Adam Kay was a junior doctor working for the NHS (British Healthcare) before turning his hand to writing comedy. The book is full of snippets of diary entries that he kept from his time working as a junior doctor. While very British, with a few references some may not understand, this one had us laughing out loud and sharing stories one minute to holding back tear the next. We thoroughly enjoyed this one. And being mothers, we enjoyed the insight into an OBGYN ward. Wonderfully written with a new appreciation for all healthcare professionals.
2020 was our first year of reading along together in an online environment, while COVID may have been the trigger it was an enjoyable experience for me. The ‘Parra Reads’ online book club proved to be an excellent way for me to connect, collaborate and read with my colleagues. City of Parramatta Libraries operates across seven branches and it is often hard for us book nerds to catch up and talk about books. The online book club has been one way for us to come together and share our love of reading with you all.
After much discussion we have decided to do things a little differently this year, in the hopes we can encourage more of you to read along with us.
So, what will 2021 look like for our ‘Parra Reads’ online book club? Well! For starters there will be more choices in regards to what title you read each month, we will be sharing more online via our blog, podcast, social media and in our Libraries.
If you are reading along with us and would like to participate and share your thoughts on what you have been reading, please do. You can share via Twitter, using the hashtag #parrareadsbookclub, or just comment on one of our tweets. Send an email to email@example.com and I will share any suitable book related comments on our blog and in the library, rest assured I will only share first names. If you are a Goodreads member and would like to join our Parra Reads Virtual Book Club, log in and send us through a request.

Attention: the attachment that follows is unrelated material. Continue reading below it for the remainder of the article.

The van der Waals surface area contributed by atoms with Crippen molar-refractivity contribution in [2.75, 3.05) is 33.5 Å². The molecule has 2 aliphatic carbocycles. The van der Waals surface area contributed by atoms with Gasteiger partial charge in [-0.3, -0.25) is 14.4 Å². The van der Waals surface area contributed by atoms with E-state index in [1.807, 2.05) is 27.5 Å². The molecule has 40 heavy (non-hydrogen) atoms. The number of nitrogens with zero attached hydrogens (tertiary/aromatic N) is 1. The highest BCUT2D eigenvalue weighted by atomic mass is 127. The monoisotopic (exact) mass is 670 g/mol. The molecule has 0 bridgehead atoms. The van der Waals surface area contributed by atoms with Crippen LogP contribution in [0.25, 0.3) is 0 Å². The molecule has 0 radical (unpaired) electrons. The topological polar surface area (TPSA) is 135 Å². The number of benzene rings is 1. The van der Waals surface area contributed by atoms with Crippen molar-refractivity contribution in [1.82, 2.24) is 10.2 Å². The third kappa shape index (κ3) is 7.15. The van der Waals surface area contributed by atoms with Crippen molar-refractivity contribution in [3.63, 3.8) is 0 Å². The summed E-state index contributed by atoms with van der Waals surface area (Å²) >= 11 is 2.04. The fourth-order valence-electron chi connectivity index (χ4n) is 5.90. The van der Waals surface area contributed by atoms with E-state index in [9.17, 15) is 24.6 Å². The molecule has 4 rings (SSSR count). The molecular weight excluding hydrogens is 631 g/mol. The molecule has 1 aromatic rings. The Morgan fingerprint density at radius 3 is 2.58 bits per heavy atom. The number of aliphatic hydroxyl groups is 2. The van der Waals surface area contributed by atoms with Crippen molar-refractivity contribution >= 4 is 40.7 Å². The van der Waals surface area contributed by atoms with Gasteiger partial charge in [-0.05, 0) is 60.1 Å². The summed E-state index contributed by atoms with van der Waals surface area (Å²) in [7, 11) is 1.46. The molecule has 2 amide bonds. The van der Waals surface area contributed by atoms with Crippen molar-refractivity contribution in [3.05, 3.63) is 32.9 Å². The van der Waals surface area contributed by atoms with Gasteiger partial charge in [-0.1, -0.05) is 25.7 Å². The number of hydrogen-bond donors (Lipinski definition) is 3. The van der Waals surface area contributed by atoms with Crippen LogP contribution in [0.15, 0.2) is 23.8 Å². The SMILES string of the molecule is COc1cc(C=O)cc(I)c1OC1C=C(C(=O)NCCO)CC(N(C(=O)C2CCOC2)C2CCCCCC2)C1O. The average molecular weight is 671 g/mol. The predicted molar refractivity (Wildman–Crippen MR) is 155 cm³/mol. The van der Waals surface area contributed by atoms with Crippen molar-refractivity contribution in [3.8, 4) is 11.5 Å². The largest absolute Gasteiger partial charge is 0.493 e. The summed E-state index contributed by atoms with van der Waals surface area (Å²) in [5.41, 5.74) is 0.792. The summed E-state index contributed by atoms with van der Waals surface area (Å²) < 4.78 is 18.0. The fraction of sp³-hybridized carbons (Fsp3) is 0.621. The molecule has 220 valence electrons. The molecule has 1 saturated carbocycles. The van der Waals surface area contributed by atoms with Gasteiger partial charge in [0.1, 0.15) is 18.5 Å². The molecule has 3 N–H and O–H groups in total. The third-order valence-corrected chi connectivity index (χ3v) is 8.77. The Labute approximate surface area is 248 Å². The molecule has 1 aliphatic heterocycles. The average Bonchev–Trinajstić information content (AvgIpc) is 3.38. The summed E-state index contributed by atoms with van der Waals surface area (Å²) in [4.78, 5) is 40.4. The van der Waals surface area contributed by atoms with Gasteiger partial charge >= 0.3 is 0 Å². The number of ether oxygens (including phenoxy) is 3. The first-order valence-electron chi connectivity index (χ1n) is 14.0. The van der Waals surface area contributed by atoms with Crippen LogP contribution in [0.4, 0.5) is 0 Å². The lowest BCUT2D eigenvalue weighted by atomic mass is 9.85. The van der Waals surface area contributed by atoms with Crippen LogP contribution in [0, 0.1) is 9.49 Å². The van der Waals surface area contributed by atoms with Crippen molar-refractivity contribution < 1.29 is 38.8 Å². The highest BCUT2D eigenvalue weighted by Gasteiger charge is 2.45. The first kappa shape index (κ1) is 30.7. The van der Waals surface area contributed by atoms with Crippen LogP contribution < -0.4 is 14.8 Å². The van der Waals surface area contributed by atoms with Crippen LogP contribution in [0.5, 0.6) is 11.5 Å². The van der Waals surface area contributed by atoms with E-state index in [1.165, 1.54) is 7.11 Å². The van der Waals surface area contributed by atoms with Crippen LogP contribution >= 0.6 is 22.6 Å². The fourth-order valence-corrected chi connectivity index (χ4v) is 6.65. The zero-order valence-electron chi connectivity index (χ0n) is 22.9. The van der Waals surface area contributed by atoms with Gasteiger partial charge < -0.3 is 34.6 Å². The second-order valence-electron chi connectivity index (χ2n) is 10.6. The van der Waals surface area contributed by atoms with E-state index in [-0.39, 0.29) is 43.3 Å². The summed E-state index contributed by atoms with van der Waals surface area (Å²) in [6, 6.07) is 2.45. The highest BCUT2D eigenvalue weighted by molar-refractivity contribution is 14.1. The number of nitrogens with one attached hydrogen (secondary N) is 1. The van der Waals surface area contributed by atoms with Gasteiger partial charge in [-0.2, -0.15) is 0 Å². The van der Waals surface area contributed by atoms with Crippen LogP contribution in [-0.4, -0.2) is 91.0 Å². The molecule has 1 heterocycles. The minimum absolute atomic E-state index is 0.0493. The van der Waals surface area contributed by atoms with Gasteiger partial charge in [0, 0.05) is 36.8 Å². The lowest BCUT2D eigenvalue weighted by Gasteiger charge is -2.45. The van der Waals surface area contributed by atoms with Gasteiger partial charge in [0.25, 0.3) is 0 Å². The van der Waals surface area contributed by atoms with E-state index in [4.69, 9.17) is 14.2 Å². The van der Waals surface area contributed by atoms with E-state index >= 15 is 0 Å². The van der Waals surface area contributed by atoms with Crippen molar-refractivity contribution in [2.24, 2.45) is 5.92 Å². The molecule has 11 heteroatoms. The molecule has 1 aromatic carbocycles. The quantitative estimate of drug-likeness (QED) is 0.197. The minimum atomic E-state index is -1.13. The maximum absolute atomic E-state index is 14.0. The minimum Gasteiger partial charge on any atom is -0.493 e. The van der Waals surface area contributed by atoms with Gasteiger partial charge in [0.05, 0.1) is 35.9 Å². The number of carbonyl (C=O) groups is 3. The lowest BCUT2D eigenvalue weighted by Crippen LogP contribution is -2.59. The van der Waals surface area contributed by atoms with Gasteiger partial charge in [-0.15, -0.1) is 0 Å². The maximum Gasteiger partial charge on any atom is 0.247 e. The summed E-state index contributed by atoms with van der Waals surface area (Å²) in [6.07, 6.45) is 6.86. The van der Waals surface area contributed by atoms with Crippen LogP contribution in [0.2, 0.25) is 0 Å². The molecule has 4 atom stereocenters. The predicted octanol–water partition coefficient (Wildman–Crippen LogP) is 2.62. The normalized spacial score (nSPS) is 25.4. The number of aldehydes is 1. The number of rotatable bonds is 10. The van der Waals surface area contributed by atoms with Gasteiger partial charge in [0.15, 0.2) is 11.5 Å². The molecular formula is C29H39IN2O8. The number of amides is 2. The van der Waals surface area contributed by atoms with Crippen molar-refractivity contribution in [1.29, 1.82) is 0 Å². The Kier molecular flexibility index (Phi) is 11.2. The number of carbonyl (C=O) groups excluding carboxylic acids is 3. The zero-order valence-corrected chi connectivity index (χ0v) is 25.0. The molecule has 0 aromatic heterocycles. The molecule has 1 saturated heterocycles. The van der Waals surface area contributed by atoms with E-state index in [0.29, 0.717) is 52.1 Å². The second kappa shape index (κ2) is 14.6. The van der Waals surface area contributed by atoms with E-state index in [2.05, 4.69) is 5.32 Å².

We also hope to run a couple of online book club meetings via Zoom throughout the year. I will share more information on this as details are confirmed.
Don’t forget to check out our ePlatform, rbDigital & BorrowBox collections! We have a huge library of both eBooks & eAudiobooks available for you to download.
However you choose to read & share with us this year is up to you, our only wish is that you read!
Each month we will provide some great reading recommendations to help you along your way, look out for these online and at all our Libraries.
Here’s wishing 2021 is a great year for reading!
Parra Reads Online Book Club – Monthly Reading Themes for 2021
February – A book by an Australian Author – Aussie Authors Rule! Check out our recommended reads below.
March – Books to Screen – Do you prefer to watch then read? Or read then watch? For me it is definitely read first!
April – A Thriller or mystery book.
May – Prize Winners – With so many different book awards each year what better selection could a reader ask for. Personally I will be reading my way through as many of the ‘Miles Franklin’ longlist titles that I can manage before the shortlist is announced in June.
June – Second Chances – Read a book you have tried to read before but couldn’t finish! My nemesis is ‘Wolf Hall’ by Hilary Mantel; I have tired many times and still haven’t managed to get past the first chapter.
July – Memoir – What makes a memoir a great one? Is it the setting, person or subject?
August – Big Bang Books – Books that have made a big splash in the last 10/20 years! Literally an endless supply of choices with this one!
September – Banned Books – One for the rebels!
October – The first book in a series.
November – Hot of the printing press! With so many great books planned for publication in 2021, what better way to end the year.